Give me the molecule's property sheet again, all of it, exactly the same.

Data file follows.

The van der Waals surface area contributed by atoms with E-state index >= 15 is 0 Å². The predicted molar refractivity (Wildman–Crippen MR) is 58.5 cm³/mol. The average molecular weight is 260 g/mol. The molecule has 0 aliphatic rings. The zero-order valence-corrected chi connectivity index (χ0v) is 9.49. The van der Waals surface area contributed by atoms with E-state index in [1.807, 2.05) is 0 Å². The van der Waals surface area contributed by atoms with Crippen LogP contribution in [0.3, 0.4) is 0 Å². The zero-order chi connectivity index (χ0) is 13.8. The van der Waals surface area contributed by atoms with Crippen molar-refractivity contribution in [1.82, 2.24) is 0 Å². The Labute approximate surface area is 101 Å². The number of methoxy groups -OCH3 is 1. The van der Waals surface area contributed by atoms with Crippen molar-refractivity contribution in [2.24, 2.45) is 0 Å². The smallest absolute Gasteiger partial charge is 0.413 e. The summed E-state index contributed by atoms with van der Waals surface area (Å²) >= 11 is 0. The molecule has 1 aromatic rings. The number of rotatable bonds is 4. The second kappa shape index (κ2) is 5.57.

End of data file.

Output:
The van der Waals surface area contributed by atoms with E-state index >= 15 is 0 Å². The predicted molar refractivity (Wildman–Crippen MR) is 58.5 cm³/mol. The average molecular weight is 260 g/mol. The molecule has 0 aliphatic rings. The zero-order valence-corrected chi connectivity index (χ0v) is 9.49. The van der Waals surface area contributed by atoms with E-state index in [1.807, 2.05) is 0 Å². The van der Waals surface area contributed by atoms with Crippen LogP contribution in [0.3, 0.4) is 0 Å². The zero-order chi connectivity index (χ0) is 13.8. The van der Waals surface area contributed by atoms with Crippen molar-refractivity contribution in [1.82, 2.24) is 0 Å². The Labute approximate surface area is 101 Å². The number of methoxy groups -OCH3 is 1. The van der Waals surface area contributed by atoms with Crippen molar-refractivity contribution in [2.24, 2.45) is 0 Å². The smallest absolute Gasteiger partial charge is 0.413 e. The summed E-state index contributed by atoms with van der Waals surface area (Å²) >= 11 is 0. The molecule has 1 aromatic rings. The number of rotatable bonds is 4. The second kappa shape index (κ2) is 5.57.